• Since this breed is sociable in nature, it should be kept indoors.
Breed History

A rare and ancient breed, the Icelandic Sheepdog is amongst the 50 northern breeds that are categorized as a ‘Spitz’. Standing no taller than 18 inches, this dog breed falls under the medium-sized breed classification.

According to studies, this dog breed first worked with Vikings during the ancient times. In the 9th Century, the Vikings brought this breed to isolated Icelandic villages. Since it is physically capable of withstanding extreme cold temperatures and harsh terrains, it survived the environmental conditions in Iceland and became a significant herding companion of locals. It worked closely with lambs, sheep, horses and other animals. Even today, it still has a natural instinct to guard and protect not only its human companions, but its flock as well.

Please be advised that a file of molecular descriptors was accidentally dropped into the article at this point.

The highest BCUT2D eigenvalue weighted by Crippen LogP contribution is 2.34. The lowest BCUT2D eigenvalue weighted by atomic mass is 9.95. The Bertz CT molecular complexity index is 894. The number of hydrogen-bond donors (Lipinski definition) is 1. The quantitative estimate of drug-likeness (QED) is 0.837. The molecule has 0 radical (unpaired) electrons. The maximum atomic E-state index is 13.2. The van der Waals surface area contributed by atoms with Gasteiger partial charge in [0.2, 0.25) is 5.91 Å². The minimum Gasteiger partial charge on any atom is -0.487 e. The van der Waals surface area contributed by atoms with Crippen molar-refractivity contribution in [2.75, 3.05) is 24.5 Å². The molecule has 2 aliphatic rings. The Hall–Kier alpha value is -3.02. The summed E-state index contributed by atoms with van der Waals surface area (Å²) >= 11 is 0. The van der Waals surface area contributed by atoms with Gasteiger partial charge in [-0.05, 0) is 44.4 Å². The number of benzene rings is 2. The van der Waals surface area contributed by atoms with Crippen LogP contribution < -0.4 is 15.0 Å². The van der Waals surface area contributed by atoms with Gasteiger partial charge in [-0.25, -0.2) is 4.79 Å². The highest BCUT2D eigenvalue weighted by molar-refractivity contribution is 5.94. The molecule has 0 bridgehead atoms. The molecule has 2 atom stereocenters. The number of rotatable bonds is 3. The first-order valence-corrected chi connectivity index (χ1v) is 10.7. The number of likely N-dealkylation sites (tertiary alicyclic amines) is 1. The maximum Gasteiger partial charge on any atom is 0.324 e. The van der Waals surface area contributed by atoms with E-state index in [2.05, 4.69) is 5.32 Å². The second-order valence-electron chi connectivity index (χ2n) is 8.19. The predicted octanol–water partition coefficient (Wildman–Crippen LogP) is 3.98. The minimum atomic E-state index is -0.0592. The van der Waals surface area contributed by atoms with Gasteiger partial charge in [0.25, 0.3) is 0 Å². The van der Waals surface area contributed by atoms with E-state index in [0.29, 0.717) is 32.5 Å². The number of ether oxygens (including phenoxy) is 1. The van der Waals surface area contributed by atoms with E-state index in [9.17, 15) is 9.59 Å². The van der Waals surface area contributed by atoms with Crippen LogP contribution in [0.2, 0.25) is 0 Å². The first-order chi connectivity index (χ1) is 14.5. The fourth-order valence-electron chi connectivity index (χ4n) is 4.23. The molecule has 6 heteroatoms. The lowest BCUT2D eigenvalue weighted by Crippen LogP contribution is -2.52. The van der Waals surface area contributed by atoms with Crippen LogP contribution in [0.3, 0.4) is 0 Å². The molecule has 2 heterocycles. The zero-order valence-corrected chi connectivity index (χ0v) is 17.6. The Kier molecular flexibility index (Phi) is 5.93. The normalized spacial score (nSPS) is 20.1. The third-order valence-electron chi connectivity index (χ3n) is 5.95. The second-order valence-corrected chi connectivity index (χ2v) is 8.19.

In the year 1983, blood samples were drawn from Icelandic dogs. The analysis of the sample later confirmed that this breed belongs to the same ancestral family as the Karelian Bear Dog, a popular Finnish breed. Originating from Russia, the Karelian Bear Dog is more popularly known as the “Laika Dog”. Because there is a strong relationship between the Laika and Icelandic dogs, data suggests that the Icelandic Spitz travelled to Norway from the east.

Once near extinction, this breed survived because of the efforts exerted by local breeders and supporters. Officially recognized by the AKC in the year 2010, this breed is already considered rare.


The Icelandic Sheepdog is a medium-sized breed. While females stand at around 16.5 inches, males are normally 18-inch tall. The weight usually ranges between 20 to 30 pounds, depending on the height.

Personality and Character